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Apple Executive Johny Srouji Profiled About iPhone and iPad Chip Development
Apple realized the 12.9-inch tablet would seem lacking alongside the A9-based iPhone 6s, so Srouji and his team were challenged to fast-track development of the A9X chip by half a year. The chip was ultimately finished on time, and Srouji was rewarded with a promotion to Apple's executive team as Senior Vice President of Hardware Technologies and 90,000 RSUs in December.
Apple-designed chipsets allow the company to deeply integrate hardware and software on iPhones and iPads, but Srouji admitted that silicon development is not easy.
If there’s a bug in software, you simply release a corrected version. It’s different with hardware. “You get one transistor wrong, it’s done, game over,” Srouji says. “Each one of those transistors has to work. Silicon is very unforgiving.” Among computer and smartphone makers, industry practice is to leave the processors to specialists such as Intel, Qualcomm, or Samsung, which sink billions into getting the chips right and making them inexpensively.Apple did not always develop its own chips, as the profile explains. The original iPhone, for example, used components from different vendors, including a Samsung chip used in DVD players.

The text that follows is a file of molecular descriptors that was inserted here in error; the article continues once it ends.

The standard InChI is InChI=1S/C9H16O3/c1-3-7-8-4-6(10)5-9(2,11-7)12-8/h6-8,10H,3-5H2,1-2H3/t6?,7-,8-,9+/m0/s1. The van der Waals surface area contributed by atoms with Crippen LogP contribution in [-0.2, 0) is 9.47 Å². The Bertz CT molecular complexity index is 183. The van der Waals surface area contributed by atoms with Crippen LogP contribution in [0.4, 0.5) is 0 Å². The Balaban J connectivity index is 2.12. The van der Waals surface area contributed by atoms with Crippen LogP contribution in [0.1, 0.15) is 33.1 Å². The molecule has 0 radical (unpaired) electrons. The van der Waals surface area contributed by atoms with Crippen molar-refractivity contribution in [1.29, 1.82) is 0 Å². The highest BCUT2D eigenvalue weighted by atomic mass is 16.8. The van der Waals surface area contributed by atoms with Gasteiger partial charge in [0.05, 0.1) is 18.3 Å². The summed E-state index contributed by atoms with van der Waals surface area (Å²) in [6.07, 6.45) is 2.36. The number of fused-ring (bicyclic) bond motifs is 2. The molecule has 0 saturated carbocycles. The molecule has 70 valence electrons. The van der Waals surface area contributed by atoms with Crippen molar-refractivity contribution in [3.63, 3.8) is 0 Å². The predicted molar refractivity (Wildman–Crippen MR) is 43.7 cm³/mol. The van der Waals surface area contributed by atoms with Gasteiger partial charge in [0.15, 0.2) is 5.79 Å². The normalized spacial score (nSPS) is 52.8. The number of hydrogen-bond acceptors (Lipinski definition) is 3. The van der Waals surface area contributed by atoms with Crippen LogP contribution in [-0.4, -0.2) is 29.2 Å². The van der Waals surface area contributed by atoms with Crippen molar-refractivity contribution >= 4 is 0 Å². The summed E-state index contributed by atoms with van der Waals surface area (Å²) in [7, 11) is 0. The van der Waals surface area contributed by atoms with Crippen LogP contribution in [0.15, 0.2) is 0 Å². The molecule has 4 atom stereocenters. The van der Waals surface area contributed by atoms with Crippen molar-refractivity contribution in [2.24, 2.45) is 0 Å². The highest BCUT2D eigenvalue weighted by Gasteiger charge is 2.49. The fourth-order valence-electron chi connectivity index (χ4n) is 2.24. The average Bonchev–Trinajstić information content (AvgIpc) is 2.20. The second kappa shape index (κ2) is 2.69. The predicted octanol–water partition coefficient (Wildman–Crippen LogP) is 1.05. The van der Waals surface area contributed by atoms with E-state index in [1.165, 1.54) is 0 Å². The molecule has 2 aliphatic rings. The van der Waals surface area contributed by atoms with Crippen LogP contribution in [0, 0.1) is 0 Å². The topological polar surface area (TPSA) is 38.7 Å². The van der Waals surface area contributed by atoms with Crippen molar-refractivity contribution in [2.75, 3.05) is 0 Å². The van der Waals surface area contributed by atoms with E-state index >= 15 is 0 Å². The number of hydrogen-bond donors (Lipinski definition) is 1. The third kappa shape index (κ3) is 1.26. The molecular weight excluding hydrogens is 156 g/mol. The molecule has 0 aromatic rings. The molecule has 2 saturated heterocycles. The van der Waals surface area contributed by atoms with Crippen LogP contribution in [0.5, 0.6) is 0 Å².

“Steve came to the conclusion that the only way for Apple to really differentiate and deliver something truly unique and truly great, you have to own your own silicon,” Srouji says. “You have to control and own it.”The feature-length interview provides detailed background on Srouji, from his beginnings in Israel to his current years at Apple. It also corroborates rumors that Apple will launch a new A9-based 4-inch iPhone and A9X-based iPad Air 3 at its March 15 event.